Ruthie Foster has played the Savannah Music Festival twice in recent years, and each time the audience came away feeling they'd seen and heard something extraordinary.
With a strong, clear and impossibly soulful voice, Foster excels at richly textured music painted in blues. She’s received five trophies from the Blues Music Awards, including the coveted Koko Taylor Award for Female Artist of the Year (twice), and was nominated for a Grammy in 2013 for her album Let it Burn.
Foster is therefore quite the coup for Savannah’s free “Blues on Broughton” concert June 6. It’s the kickoff for the city’s “Blues, Jazz & BBQ” weekend, with some pretty impressive performing artists rocking the blues on Rousakis Plaza.
Yet there’s so much more to Ruthie Foster than gritty blues/rock (she’ll remind you, at first, of Bonnie Raitt or Susan Tedeschi). Most significantly, the native of Gause, Texas, was part of a large gospel-singing family, and many of her best recordings are, full-throated and joyful gospel tunes, rich in harmony and bathed in soul. And cover versions that can make you re-examine the original song from the inside out.
Let it Burn was recorded in New Orleans, with sizzling-hot musicians including George Porter, Jr., Ike Stubblefield and gospel's Blind Boys of Alabama. Among its electrifying covers are David Crosby's "Long Time Gone," Adele's "Set Fire to the Rain," William Bell's "You Don't Miss Your Water" —and June Carter Cash's "Ring of Fire," arranged as a smoky, jazz/blues ballad.
Foster, who’ll perform with her guitar, plus a drummer and bass player, remembers being in Savannah even before her Music Festival days. In the 1990s, she was the featured vocalist in the U.S. Navy’s pop/funk band Pride, which performed on several occasions in Forsyth Park.
CS: They say that learning music in Texas, and playing live there, is like getting thrown directly into the melting pot. Would you say that's true?
Ruthie Foster: I grew up in a small community, and gospel was a huge part of what my family did. Singing with my relatives in church gave me the confidence to even want to continue my music career. On the radio in Texas, we got everything from Conjunto to blues. That was just cool, learning all of that with my ear, so early.
I went to music school in Waco, and that had a lot to do with learning the nuts and bolts of music—arrangement and all of that. And having all these great musicians around me early on, in my early 20s, was great. I cut my teeth on a lot of blues and Tejano stuff, ‘cause I was in a blues band where you had to throw in a little bit of Spanish here and there.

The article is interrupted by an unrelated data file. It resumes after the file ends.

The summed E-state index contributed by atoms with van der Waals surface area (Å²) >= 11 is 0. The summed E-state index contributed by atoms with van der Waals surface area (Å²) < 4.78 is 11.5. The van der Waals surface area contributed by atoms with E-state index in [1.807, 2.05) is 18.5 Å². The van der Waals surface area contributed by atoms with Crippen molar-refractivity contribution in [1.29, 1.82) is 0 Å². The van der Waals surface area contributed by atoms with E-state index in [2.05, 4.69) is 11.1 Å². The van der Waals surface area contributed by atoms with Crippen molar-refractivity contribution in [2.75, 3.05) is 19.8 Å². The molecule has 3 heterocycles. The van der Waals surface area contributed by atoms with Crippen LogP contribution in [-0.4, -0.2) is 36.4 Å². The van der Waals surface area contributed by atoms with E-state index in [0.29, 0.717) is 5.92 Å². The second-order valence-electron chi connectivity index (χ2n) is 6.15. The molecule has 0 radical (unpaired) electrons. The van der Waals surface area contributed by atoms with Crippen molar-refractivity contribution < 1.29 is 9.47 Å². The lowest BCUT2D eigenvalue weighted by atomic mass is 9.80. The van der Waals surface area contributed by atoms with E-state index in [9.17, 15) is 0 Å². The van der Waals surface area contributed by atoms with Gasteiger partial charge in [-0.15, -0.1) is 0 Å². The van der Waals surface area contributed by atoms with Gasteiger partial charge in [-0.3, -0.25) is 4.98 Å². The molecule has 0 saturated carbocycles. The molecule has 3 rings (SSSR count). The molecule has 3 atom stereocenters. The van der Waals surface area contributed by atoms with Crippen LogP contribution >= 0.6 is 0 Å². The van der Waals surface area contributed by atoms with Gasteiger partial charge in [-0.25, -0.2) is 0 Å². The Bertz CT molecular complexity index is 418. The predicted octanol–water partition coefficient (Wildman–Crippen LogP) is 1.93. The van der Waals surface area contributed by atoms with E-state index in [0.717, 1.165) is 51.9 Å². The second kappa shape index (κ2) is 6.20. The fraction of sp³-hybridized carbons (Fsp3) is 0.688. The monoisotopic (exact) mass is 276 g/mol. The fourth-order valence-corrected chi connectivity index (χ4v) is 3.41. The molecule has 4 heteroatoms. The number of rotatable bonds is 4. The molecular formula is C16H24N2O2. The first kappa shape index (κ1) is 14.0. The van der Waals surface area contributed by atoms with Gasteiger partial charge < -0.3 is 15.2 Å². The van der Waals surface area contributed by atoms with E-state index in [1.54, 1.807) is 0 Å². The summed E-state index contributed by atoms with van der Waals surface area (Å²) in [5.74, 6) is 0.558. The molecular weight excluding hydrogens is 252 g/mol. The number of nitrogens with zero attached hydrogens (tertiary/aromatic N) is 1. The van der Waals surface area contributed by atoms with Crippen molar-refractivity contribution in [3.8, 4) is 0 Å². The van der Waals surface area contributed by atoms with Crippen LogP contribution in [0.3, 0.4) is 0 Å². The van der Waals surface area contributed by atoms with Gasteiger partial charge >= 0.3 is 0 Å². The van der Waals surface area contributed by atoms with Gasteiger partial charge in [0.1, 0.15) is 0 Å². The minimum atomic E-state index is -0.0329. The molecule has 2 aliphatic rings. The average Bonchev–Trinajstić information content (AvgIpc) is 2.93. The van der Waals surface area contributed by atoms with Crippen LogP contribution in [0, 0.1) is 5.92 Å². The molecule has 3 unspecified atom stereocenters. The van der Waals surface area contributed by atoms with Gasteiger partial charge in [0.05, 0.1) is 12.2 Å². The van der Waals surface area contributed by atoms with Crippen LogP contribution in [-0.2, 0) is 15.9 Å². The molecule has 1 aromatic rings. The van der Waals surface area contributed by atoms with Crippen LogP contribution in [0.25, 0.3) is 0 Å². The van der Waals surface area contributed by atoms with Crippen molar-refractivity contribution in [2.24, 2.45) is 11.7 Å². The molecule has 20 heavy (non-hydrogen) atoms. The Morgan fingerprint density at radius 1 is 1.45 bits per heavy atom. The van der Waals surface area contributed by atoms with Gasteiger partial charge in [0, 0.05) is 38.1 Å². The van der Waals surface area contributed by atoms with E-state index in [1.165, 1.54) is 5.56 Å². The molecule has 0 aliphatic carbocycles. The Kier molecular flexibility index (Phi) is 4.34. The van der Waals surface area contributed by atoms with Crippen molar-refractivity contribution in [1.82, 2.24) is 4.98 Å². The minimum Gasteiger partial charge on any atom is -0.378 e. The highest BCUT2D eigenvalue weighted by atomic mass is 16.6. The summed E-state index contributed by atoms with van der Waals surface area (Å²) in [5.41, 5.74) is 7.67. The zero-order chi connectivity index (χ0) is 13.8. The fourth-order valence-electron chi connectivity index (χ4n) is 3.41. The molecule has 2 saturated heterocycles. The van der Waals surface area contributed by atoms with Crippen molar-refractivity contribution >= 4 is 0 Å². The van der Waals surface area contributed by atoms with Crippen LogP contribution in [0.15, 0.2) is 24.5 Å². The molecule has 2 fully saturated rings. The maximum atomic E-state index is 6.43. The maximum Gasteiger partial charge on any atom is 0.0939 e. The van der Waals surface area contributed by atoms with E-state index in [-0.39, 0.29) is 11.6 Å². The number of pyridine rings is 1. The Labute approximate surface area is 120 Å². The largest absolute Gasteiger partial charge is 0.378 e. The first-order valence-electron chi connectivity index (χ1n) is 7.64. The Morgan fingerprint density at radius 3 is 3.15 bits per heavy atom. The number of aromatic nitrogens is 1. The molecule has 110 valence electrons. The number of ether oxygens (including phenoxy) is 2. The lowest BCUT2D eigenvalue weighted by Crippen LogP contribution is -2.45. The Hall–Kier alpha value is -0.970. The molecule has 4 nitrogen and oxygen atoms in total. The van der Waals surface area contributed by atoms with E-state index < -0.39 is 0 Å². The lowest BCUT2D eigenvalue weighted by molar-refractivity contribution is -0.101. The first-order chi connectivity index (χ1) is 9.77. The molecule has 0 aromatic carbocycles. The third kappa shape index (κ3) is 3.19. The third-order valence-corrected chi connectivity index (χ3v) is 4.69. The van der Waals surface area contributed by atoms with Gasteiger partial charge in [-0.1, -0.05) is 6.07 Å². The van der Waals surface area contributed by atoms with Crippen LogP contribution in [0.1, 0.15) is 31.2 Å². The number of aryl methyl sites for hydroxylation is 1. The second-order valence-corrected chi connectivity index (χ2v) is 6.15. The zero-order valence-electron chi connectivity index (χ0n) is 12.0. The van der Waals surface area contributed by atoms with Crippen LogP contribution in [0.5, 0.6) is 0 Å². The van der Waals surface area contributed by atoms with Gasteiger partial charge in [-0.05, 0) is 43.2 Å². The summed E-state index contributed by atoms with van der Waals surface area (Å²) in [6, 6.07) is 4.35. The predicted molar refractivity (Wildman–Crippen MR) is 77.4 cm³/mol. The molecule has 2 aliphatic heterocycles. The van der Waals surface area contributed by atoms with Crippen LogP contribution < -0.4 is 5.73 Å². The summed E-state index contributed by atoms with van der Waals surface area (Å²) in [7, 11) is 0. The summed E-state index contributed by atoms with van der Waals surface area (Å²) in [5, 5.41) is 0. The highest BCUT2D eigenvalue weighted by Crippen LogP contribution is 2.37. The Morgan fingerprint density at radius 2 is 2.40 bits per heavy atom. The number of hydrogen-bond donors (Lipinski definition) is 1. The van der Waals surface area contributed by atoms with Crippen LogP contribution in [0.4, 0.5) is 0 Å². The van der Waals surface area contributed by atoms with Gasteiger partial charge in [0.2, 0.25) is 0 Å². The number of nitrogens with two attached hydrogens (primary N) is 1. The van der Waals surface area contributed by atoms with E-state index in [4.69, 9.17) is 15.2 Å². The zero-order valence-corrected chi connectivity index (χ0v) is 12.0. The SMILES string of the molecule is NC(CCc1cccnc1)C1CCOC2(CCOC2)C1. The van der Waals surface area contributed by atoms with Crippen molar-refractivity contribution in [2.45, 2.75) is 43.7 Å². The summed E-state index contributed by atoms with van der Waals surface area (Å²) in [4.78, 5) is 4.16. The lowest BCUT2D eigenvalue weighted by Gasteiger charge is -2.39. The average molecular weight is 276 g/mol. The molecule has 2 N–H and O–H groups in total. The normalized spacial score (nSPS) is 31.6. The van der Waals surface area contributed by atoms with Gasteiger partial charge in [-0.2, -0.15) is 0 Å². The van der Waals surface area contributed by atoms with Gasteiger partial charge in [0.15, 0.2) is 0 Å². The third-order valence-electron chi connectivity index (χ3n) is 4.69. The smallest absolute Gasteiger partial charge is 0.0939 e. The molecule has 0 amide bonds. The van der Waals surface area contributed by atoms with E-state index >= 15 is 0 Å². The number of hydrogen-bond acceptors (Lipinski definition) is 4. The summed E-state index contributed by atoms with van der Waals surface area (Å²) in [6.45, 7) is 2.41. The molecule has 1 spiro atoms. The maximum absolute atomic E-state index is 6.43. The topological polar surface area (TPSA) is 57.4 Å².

I started out in gospel, and that’s always going to be my base sound, I guess. And what I always quote-unquote come home to. Stylistically. I think it developed by being open to just wanting to sing, and taking what I could get. And blues was a real wide-open space for me. And it came naturally.
But the music you make now covers such a wide array of styles ...
Ruthie Foster: I started out playing songs by Sam Cooke and Aretha Franklin on the guitar in a folk club. Because I figured no one else was doing it. Everybody else was doing traditional folk songs. I wanted to do something really different. I guess that kinda started the mix for me.
And growing up being a guitar player around gospel guitar players. Their rhythm is really different. So I took a lot of that gospel rhythm on guitar, and brought that to the folk realm. That gave my guitar playing a little more rhythm, a little something different than you would see with a lot of the folk players.
Why did you join the Navy?
Ruthie Foster: I had always wanted to be in some sort of military band, ever since they came to our high school. I thought that was just so cool to be able to do that for a living. And get paid for it without the struggles: You get in, and you start playing.
But I think I wanted to get into the band because it was what I knew. When I got into the military, I worked around helicopters. I just took whatever they had open. I wasn’t even in the music program.
I was out in San Diego, in a helicopter squadron there, and I guess I just got to this point where I’d had this musical training—I was taking a break from it—and I said “I think I’m ready to just do this now. Get back into music full time.” Because obviously, it’s where my heart was. You know, I was one of those Navy seamen, I’d just sit at my post and play guitar. And try not to get caught doing it!
Are you in a good place with your career? Are you happy with it?
Ruthie Foster: I am. It hasn't been one of those things where it's given to me, for sure. It may look like it has, with all the awards and recognition, but I've worked. And sacrificed relationships, and being around my family. I still do, in some ways. This is no joke, when you really want to get to that place that, you know, means something to you. Yeah, it's great to be recognized, but I'm a worker, too. I come from farmers, where you work from sunup to sundown. That's the way I work in music, too.
Have you got another record coming?
Ruthie Foster: Yes I have! I actually went back to writing a little bit more; I wrote half of this one. Meshell N'degeocello produced it. She and I have been trying to get together to do something for a couple of years now, and we each found a hole in our schedules. We're calling it Promise of a Brand New Day —that's an a cappella song I wrote for it. It's bluesy also—there's a cut I wrote in there with William Bell at his studio in Atlanta. It should be out Aug. 19, and we'll be touring with it.